Click me

We incessantly seek an answer. We are not naive enough to suppose that all of this de-skilling will go away.  We do know a couple of things that help:

  1. Slow down to speed up. Collaborate with your colleagues and supervisors.
  2. Find other ways to collaborate and coordinate care.
  3. Don't even try telephone tag and tardy written report.
  4. Collaborate: provide better care and enjoy satisfaction and peace.

We thank Kevin Pho, MD and Stephan Wilkens, MPH  for bringing this to our attention.

Tags: medical responsibilities, coordinated care, EMR

OnCall and Coverage: how many words?

Posted by Lawrence Kerr on Fri, Oct 08, 2010 @ 12:49 PM

We are sure you have heard that Eskimos have 100 words to describe snow.

Hawaiians similarly have many to describe the many emotions of the ocean. (full disclosure: some think that  this is an urban myth,see:  (http://en.wikipedia.org/wiki/Eskimo_words_for_snow).Hawaiians have many words to describe the many emotions of the ocean, These words describe their close relationship to their environment.

But have you thought about the fact that nurses and doctors have over 20 words for on call and coverage?

The new iClickCare for web and iPhone is about to be released. While working at this for over 15 years, we realized that on call and coverage are very important to all of us. So, we are building in a simple to use system that lets users to build there own coverage groups and on call notifications. Try to explain that to software engineers. We found that our everyday terms aren’t explicable to very smart people, and our developers are, indeed, very smart people!  So, in order to help us clarify what we wanted to say, we started to place the very simple terms into a table. After a few minutes we had added row after row, and discovered nuance after nuance.

We even remembered, that in the modern day of medicine, there is yet another phrase: “Post Call”. A phrase that makes collaboration and ClickCare even more important.

Please look through the table below and add your own words about call and coverage in the comments. But remember,as difficult as it may be, this is a family oriented site, so don’t use the words that you really use when you have to cover and have to be on call!  With great discipline and restraint we were very responsible and even controlled ourselves!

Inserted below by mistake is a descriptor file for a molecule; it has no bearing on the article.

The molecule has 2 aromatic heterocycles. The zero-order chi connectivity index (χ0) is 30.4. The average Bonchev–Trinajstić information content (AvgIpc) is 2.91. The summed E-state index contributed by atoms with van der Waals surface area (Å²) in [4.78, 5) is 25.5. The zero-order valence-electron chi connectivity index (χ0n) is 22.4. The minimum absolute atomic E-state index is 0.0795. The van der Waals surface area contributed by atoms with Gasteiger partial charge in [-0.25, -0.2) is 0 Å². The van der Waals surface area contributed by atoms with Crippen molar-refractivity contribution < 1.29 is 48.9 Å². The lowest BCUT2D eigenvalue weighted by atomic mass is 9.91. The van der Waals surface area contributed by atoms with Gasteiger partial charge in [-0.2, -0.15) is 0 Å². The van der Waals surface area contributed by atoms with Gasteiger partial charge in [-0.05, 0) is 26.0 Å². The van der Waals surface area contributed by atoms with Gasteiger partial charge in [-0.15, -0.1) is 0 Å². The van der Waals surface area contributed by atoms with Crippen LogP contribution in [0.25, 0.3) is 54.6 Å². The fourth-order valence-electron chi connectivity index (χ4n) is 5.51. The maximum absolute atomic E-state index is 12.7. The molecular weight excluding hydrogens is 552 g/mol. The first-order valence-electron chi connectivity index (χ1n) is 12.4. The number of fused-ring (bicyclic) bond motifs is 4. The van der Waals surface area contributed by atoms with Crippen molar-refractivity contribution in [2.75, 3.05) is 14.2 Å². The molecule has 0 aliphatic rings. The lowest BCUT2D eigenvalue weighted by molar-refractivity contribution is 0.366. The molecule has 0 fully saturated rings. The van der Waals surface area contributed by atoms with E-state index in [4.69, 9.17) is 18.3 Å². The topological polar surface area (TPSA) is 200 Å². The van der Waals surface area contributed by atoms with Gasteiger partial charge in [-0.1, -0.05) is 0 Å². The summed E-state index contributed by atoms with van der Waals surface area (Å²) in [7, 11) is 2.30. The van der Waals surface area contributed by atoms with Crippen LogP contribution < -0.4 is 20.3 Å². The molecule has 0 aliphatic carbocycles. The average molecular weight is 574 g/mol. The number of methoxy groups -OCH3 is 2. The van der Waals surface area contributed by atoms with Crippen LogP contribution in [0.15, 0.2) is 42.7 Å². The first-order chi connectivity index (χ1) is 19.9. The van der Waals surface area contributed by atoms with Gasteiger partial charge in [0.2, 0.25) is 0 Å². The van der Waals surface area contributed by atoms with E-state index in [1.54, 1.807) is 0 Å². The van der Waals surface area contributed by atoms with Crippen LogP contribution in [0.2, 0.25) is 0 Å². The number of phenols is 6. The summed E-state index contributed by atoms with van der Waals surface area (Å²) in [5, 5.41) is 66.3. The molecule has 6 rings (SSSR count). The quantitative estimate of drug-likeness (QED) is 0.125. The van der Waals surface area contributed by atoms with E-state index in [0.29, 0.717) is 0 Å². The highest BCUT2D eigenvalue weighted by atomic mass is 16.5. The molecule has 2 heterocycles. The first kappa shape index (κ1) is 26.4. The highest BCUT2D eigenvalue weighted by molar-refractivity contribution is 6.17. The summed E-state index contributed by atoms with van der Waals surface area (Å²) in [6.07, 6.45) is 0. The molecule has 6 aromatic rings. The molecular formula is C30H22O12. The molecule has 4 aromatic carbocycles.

I’m covering FORHello Ms Jones, I’m Dr Down, I am covering for Dr Salk this weekend.  How are you doing…Overview: on call list checked

Root Word When used Root Phrase Modifying Phrase iClickCare
Cover… Talking to someone who needs to know your schedule: I’m covering ___ the ER, at Hospital A, but not B, and I am on hand an plastic call Overview: on call list checked
  Talking to a patient who is another doctors patient and in the hospital, or talking over the phone I’m covering FOR Hello Ms Jones, I’m Dr Down, I am covering for Dr Salk this weekend. How are you doing… Overview: on call list checked
  Answering: Who is in you coverage group? I cover WITH these other doctors Coverage group
    I cover GI with Dr Wagenstein, but I cover pediatrics with Dr Down Two organizations
  ER Who is covering for Dr. X?  
    Who is on call for… Plastics  
    Who covers with the new doctor  
Privileges Administrator …privileges to cover… You are part of the ENT department, you do not have privileges to cover cardiac surgery Departmental control (credentialing)
Department Academic …in the department of… I have a dual appointment in the surgery department, the vascular section and the radiology department I have been trained, certified and credentialed in two specialities.
  Administrator …in the department of… The disciplinary action will be reviewed by the surgery department and then referred to the medical executive committee Policy and procedure on done by department.  Often historical and anatomically based.
On Call Talking to someone who needs to know your schedule: I’m on call at__ the ER at Hospital A, but not B, and I am on hand an plastic call  
On Call and Coverage   I’m covering
___
our practice, but I am not on call for the ER Call vs coverage
Default Medical personnel,
regulatory agencies,
civil lawyers, criminal lawyers.
Expectation is that all patients need availability at all times.  To not provide it is abandonment both morally and legally. This is a long tradition. I did not know I was on call.  I left a message I was out of town. Did you contact your coverage and document that in the chart?
Slang in the barrel, in the box,      
  On On for what      
Nurse my shift      
  on duty      
  off      

Tags: medical responsibilities, collaboration, collaboration, on call